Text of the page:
Medical knowledge has exploded and future doctors need more training to be competent, or so the argument goes. But has our obsession with length of courses blown undergraduate medical education and postgraduate medical training courses out of proportion?
Today, if you want to be a general practitioner you’ll spend your first five years at medical school followed by one to two years in a hospital, then a further one to two years in a GP training program, after which you will hopefully find an associate position in a practice where you will wait years for a principal role. And if surgery is your goal, don’t expect to see your first patient for seven to ten years after you graduate – by which time you’ll be in your mid thirties, if you’re lucky.
Students should shadow consultants on a daily basis to see what life will be like
The trouble is length is standing in the way of competency … and a very simple solution: stream students at the end of first year and expose them early to the range of career choices on offer. Communication training and problem solving are important skills but they shouldn’t be the start point of medical education. Rather, students should shadow consultants on a daily basis to see what life will be like at the end of their training.
Early experience enables rational decisions about which specialty a student is suited to and whether or not they are suited to medicine. And streamlined training provides health planners with useable workforce information. It will also reduce the current high numbers of disgruntled younger doctors because they would be better prepared for the day to day challenges of their careers and more able to adapt to the professional lifestyle of their choice.
Streaming also enables personalized curricula, which is important because contemporary medical practice requires tailoring care to the individual patient. With highly technical information readily available on the Internet doctors don’t need to regurgitate reams of facts but rather understand the implication and ensure optimal practice within their area of expertise.
For example a cardiothoracic surgeon will share basic skills, such as cutting and communication, with a dermatologist but beyond that the emphasis of their education should differ: the surgeon needs to understand heart-lung bypass technology while the dermatologist must be competent in the immunology of the skin. Neither will ever require even the most basic understanding of the other’s field.
Medicine can no longer afford to train an undifferentiated doctor in order to provide hospitals with cheap medical labor. A radiologist reading MRIs doesn’t need to learn how to suture or resuscitate a patient. A family doctor doesn’t need to know which sequence of therapies is appropriate to treat refractory multiple myeloma. But our healthcare system does. And if we enable doctors to focus on their final destination earlier we will not only ensure the optimal use of resources but produce confident, competent and professionally fulfilled doctors.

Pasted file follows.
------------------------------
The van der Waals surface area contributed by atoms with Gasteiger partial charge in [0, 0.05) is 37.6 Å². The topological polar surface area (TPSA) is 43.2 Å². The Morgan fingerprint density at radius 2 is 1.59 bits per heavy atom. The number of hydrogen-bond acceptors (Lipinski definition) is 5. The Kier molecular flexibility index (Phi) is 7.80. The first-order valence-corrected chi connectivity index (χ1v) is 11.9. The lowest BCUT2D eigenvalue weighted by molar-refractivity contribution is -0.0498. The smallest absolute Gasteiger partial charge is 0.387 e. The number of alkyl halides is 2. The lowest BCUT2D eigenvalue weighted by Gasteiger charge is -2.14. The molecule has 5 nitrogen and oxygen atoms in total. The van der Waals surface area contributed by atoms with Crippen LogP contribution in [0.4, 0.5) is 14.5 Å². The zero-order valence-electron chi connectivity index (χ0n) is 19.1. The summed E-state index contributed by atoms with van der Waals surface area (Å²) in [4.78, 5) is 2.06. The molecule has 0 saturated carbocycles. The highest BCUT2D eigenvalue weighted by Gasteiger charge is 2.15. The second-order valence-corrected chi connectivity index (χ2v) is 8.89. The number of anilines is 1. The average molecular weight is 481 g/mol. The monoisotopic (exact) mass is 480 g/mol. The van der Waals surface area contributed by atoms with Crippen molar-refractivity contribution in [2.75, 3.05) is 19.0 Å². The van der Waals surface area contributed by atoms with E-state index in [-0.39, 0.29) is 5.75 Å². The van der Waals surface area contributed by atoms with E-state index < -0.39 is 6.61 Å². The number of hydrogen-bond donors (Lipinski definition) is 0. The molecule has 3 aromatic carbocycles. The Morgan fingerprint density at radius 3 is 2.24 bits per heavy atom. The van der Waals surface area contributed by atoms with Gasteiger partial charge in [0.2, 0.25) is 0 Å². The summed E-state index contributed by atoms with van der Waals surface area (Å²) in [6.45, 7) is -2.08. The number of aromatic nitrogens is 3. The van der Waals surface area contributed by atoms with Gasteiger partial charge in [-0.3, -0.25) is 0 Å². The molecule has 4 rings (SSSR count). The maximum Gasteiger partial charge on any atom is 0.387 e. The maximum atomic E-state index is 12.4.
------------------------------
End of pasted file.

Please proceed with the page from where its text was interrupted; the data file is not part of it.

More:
One thought on “The Long and Winding Road from Student to Doctor”
An interesting blog but the reasoning seems far too simplistic and lacking in depth. This ‘streaming’ argument seems to be going against the new thinking which has moved away from worshipping at the altar of ‘ologists’ and is tilting the balance back towards holism and integration. By having a lot of superspecialists with no general grounding one will accelerate even greater the fragmentation of care and high costs that are generated by referrals, re-referrals, misunderstanding and lack of continuity. I am not advocating maintaining the status quo, far from it. Clearly curricula need to change as sciences and society change so there should be frequent revisions of what is relevant in both undergraduate and postgraduate courses.
Medical schools and postgraduate deaneries/HEE were not established to provide hospitals with ‘cheap’ medical labour. That was a deliberately provocative phrase intended to poke fun at the absurdity of employing people who are expensively educated to perform relatively menial tasks which could done at a lower cost by individuals or teams with limited knowledge and expertise. Of course, the main purpose of medical training and further education should be to produce doctors, medical scientists, researchers, medical educators and leaders.
However, the issue of ‘competence’ is sometimes misunderstood even by well educated professionals. A student, trainee or a practitioner is required to become ‘competent’ and over time may become expert. A specialist and/or a superspecialist is required to be more than competent and should be regarded to be an ‘expert’. On occasions specialists in whatever field of work may be the most expert person who has ever practised in that specialism. Yet we need more ‘generalists’ as the vast majority of people are ‘normal’ by definition, so have general problems requiring more generic, holistic knowledge and skills to treat them rather than esoteric knowledege and skills held by some single organ/ single system ‘ologists’. General Practitioners to function effectively need a high level of wisdom as well as knowledge. This sagacity does not just arrive with competence but is aided by life as well as professional experience. With the increasingly aged population and changing demographics all over the World it is increasingly important that healthcare professionals have general knowledge as well as maturity to function efficiently. Furthermore, throughout developed and underdeveloped nations the complexity of human life, increased migration, income inequality, water shortages, ethnic tensions, energy unsustainability and political instability require a whole new cadre of well educated, multi-faceted and integrated thinkers to enable the human race to continue to thrive and survive on our beautiful planet Earth.